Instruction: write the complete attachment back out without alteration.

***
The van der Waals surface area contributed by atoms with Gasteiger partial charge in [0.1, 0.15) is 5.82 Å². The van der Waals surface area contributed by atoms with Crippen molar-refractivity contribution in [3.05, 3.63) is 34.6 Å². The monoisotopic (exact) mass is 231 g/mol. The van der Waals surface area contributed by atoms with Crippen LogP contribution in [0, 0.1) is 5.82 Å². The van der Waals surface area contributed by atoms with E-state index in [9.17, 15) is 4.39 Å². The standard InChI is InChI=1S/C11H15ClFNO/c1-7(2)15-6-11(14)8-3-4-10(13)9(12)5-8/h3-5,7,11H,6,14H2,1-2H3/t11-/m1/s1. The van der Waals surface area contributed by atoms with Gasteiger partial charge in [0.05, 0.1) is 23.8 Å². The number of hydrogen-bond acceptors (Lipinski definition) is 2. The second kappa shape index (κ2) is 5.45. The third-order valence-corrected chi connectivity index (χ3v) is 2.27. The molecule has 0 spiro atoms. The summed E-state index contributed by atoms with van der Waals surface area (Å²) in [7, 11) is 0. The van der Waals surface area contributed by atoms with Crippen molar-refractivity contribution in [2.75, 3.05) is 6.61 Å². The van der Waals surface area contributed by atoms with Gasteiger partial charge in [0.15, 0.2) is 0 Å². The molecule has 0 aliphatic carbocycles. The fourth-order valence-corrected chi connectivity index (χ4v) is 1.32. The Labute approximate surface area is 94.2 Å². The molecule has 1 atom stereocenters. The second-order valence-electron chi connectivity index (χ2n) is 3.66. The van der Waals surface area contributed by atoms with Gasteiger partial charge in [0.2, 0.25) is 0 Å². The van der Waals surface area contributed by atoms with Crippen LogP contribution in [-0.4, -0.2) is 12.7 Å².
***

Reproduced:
The van der Waals surface area contributed by atoms with Gasteiger partial charge in [0.1, 0.15) is 5.82 Å². The van der Waals surface area contributed by atoms with Crippen molar-refractivity contribution in [3.05, 3.63) is 34.6 Å². The monoisotopic (exact) mass is 231 g/mol. The van der Waals surface area contributed by atoms with Crippen LogP contribution in [0, 0.1) is 5.82 Å². The van der Waals surface area contributed by atoms with E-state index in [9.17, 15) is 4.39 Å². The standard InChI is InChI=1S/C11H15ClFNO/c1-7(2)15-6-11(14)8-3-4-10(13)9(12)5-8/h3-5,7,11H,6,14H2,1-2H3/t11-/m1/s1. The van der Waals surface area contributed by atoms with Gasteiger partial charge in [0.05, 0.1) is 23.8 Å². The number of hydrogen-bond acceptors (Lipinski definition) is 2. The second kappa shape index (κ2) is 5.45. The third-order valence-corrected chi connectivity index (χ3v) is 2.27. The molecule has 0 spiro atoms. The summed E-state index contributed by atoms with van der Waals surface area (Å²) in [7, 11) is 0. The van der Waals surface area contributed by atoms with Crippen molar-refractivity contribution in [2.75, 3.05) is 6.61 Å². The van der Waals surface area contributed by atoms with Gasteiger partial charge in [0.15, 0.2) is 0 Å². The molecule has 0 aliphatic carbocycles. The fourth-order valence-corrected chi connectivity index (χ4v) is 1.32. The Labute approximate surface area is 94.2 Å². The molecule has 1 atom stereocenters. The second-order valence-electron chi connectivity index (χ2n) is 3.66. The van der Waals surface area contributed by atoms with Gasteiger partial charge in [0.2, 0.25) is 0 Å². The van der Waals surface area contributed by atoms with Crippen LogP contribution in [-0.4, -0.2) is 12.7 Å².